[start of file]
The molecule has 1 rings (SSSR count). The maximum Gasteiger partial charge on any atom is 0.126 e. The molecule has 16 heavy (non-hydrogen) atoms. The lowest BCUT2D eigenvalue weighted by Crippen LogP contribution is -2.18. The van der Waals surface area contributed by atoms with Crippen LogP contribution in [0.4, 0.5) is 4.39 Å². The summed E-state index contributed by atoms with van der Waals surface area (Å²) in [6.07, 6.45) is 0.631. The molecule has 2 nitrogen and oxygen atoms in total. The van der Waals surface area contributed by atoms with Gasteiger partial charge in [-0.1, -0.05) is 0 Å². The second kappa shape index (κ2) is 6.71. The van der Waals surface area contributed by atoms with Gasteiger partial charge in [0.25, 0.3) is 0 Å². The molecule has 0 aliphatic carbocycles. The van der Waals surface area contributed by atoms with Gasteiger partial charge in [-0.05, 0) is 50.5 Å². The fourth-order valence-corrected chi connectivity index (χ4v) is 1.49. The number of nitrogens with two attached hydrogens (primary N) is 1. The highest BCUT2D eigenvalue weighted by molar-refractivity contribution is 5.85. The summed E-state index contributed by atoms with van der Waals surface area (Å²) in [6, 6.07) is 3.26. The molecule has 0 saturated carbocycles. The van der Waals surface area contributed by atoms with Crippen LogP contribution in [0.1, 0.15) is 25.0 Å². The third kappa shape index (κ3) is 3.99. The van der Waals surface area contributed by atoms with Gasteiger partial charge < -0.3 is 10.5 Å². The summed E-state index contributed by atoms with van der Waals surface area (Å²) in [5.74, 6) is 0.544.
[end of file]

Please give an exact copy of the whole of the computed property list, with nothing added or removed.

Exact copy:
The molecule has 1 rings (SSSR count). The maximum Gasteiger partial charge on any atom is 0.126 e. The molecule has 16 heavy (non-hydrogen) atoms. The lowest BCUT2D eigenvalue weighted by Crippen LogP contribution is -2.18. The van der Waals surface area contributed by atoms with Crippen LogP contribution in [0.4, 0.5) is 4.39 Å². The summed E-state index contributed by atoms with van der Waals surface area (Å²) in [6.07, 6.45) is 0.631. The molecule has 2 nitrogen and oxygen atoms in total. The van der Waals surface area contributed by atoms with Gasteiger partial charge in [-0.1, -0.05) is 0 Å². The second kappa shape index (κ2) is 6.71. The van der Waals surface area contributed by atoms with Gasteiger partial charge in [0.25, 0.3) is 0 Å². The molecule has 0 aliphatic carbocycles. The van der Waals surface area contributed by atoms with Gasteiger partial charge in [-0.05, 0) is 50.5 Å². The fourth-order valence-corrected chi connectivity index (χ4v) is 1.49. The number of nitrogens with two attached hydrogens (primary N) is 1. The highest BCUT2D eigenvalue weighted by molar-refractivity contribution is 5.85. The summed E-state index contributed by atoms with van der Waals surface area (Å²) in [6, 6.07) is 3.26. The molecule has 0 saturated carbocycles. The van der Waals surface area contributed by atoms with Crippen LogP contribution in [0.1, 0.15) is 25.0 Å². The third kappa shape index (κ3) is 3.99. The van der Waals surface area contributed by atoms with Gasteiger partial charge < -0.3 is 10.5 Å². The summed E-state index contributed by atoms with van der Waals surface area (Å²) in [5.74, 6) is 0.544.